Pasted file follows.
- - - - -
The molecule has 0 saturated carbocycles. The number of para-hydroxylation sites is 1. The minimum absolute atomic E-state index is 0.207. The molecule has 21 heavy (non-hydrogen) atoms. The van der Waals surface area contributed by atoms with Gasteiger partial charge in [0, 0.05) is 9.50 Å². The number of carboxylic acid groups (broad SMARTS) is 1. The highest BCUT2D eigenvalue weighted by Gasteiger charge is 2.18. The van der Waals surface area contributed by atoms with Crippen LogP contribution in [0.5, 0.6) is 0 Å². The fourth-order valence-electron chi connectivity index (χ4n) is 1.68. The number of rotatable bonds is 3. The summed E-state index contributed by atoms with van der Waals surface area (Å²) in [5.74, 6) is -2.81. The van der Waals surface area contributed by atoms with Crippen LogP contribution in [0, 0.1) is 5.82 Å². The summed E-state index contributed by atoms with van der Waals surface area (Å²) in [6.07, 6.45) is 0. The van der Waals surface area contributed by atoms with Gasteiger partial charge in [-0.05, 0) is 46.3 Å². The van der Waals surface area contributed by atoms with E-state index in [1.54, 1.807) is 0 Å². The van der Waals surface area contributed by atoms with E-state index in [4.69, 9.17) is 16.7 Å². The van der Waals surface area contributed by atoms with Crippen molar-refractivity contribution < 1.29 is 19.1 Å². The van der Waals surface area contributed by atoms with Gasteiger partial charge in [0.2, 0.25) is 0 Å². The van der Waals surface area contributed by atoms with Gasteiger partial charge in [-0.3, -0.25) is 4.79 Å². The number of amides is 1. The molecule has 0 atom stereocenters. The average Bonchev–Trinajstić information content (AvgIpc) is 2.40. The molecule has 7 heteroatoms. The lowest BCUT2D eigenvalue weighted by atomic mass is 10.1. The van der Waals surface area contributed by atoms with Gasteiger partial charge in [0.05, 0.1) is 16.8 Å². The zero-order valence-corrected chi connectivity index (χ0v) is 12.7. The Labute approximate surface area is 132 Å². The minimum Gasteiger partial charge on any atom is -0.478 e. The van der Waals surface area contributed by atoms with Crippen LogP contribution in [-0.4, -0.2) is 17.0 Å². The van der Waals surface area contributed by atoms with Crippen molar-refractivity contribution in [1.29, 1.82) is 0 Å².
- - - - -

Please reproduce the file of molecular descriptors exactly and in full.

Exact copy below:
The molecule has 0 saturated carbocycles. The number of para-hydroxylation sites is 1. The minimum absolute atomic E-state index is 0.207. The molecule has 21 heavy (non-hydrogen) atoms. The van der Waals surface area contributed by atoms with Gasteiger partial charge in [0, 0.05) is 9.50 Å². The number of carboxylic acid groups (broad SMARTS) is 1. The highest BCUT2D eigenvalue weighted by Gasteiger charge is 2.18. The van der Waals surface area contributed by atoms with Crippen LogP contribution in [0.5, 0.6) is 0 Å². The fourth-order valence-electron chi connectivity index (χ4n) is 1.68. The number of rotatable bonds is 3. The summed E-state index contributed by atoms with van der Waals surface area (Å²) in [5.74, 6) is -2.81. The van der Waals surface area contributed by atoms with Crippen LogP contribution in [0, 0.1) is 5.82 Å². The summed E-state index contributed by atoms with van der Waals surface area (Å²) in [6.07, 6.45) is 0. The van der Waals surface area contributed by atoms with Gasteiger partial charge in [-0.05, 0) is 46.3 Å². The van der Waals surface area contributed by atoms with E-state index in [1.54, 1.807) is 0 Å². The van der Waals surface area contributed by atoms with E-state index in [4.69, 9.17) is 16.7 Å². The van der Waals surface area contributed by atoms with Crippen molar-refractivity contribution < 1.29 is 19.1 Å². The van der Waals surface area contributed by atoms with Gasteiger partial charge in [0.2, 0.25) is 0 Å². The van der Waals surface area contributed by atoms with Gasteiger partial charge in [-0.3, -0.25) is 4.79 Å². The number of amides is 1. The molecule has 0 atom stereocenters. The average Bonchev–Trinajstić information content (AvgIpc) is 2.40. The molecule has 7 heteroatoms. The lowest BCUT2D eigenvalue weighted by atomic mass is 10.1. The van der Waals surface area contributed by atoms with Gasteiger partial charge in [0.05, 0.1) is 16.8 Å². The zero-order valence-corrected chi connectivity index (χ0v) is 12.7. The Labute approximate surface area is 132 Å². The minimum Gasteiger partial charge on any atom is -0.478 e. The van der Waals surface area contributed by atoms with Crippen LogP contribution in [-0.4, -0.2) is 17.0 Å². The van der Waals surface area contributed by atoms with Crippen molar-refractivity contribution in [1.29, 1.82) is 0 Å².